March 31, 2005

Heuristic Diversity, Your Key to Knowledge, Wealth and Power (Dept. of "Yay Team!")

Attention conservation notice: Brazen promotion of research done at the center where I work; worse yet, one of the authors is my boss.

I meant to write about this quite some time ago, but held off because I had too much to say, and still do. But seeing Muck and Mystery blog a third-hand account of this really cool work --- someone's notes on a presentation by James "Wisdom of Crowds" Surowiecki --- prompts me to plug the actual research here.

Lu Hong and Scott E. Page, "Groups of diverse problem solvers can outperform groups of high-ability problem solvers", Proceedings of the National Academy of Sciences (USA) 101 (2004): 16385--16389 [PDF reprint]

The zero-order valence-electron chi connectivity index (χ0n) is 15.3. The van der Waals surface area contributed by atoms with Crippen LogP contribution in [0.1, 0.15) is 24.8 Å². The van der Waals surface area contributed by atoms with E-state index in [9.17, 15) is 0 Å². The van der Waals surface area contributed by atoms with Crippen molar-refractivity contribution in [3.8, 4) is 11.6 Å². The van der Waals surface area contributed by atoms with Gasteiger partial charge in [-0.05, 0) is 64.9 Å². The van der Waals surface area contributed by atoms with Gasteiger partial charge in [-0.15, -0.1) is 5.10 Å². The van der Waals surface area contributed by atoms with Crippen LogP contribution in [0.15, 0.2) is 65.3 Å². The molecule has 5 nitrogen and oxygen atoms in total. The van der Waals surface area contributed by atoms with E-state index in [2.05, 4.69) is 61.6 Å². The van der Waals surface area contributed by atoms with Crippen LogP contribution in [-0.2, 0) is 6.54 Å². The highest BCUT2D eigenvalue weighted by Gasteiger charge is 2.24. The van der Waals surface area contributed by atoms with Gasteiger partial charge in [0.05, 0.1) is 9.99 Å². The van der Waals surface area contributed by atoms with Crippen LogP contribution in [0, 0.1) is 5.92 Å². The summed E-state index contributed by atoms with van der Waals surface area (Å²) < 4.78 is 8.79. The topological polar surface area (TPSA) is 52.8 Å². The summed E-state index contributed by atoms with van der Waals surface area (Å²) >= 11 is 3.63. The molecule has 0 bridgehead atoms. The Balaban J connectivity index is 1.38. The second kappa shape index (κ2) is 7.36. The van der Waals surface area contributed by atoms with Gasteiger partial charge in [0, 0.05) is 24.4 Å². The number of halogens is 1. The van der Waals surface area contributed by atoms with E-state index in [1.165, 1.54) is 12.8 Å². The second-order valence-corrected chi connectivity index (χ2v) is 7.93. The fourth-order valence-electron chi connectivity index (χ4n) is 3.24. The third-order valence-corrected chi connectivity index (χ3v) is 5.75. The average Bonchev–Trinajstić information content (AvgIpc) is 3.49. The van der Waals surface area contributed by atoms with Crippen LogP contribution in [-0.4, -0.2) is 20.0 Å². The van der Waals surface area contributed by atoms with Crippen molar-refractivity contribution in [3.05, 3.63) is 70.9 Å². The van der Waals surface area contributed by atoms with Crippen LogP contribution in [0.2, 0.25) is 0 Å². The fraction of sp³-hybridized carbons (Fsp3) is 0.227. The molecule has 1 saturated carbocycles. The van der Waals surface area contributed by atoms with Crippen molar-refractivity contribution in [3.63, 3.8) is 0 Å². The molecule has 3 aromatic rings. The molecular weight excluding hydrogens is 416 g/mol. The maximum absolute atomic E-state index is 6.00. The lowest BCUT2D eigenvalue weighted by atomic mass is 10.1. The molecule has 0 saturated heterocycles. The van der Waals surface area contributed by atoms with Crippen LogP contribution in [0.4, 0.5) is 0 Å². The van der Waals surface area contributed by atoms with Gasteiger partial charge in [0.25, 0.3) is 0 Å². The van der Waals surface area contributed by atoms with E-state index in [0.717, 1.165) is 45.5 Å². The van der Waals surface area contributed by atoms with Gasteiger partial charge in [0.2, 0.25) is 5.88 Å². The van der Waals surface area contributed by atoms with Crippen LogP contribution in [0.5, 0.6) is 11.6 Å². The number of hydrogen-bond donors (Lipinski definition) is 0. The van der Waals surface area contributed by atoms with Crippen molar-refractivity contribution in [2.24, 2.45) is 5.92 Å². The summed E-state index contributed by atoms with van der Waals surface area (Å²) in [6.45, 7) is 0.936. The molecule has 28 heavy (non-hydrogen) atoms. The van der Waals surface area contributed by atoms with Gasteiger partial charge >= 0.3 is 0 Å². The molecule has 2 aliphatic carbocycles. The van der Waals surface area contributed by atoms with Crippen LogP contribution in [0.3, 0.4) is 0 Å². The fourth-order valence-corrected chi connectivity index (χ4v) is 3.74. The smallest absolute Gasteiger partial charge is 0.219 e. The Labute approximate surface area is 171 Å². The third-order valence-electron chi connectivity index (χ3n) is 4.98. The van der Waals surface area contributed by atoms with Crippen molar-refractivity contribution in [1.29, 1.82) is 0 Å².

Abstract: We introduce a general framework for modeling functionally diverse problem-solving agents. In this framework, problem-solving agents possess representations of problems and algorithms that they use to locate solutions. We use this framework to establish a result relevant to group composition. We find that when selecting a problem-solving team from a diverse population of intelligent agents, a team of randomly selected agents outperforms a team comprised of the best-performing agents. This result relies on the intuition that, as the initial pool of problem solvers becomes large, the best-performing agents necessarily become similar in the space of problem solvers. Their relatively greater ability is more than offset by their lack of problem-solving diversity.

There will be 2,500 words more on this later.

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The Collective Use and Evolution of Concepts

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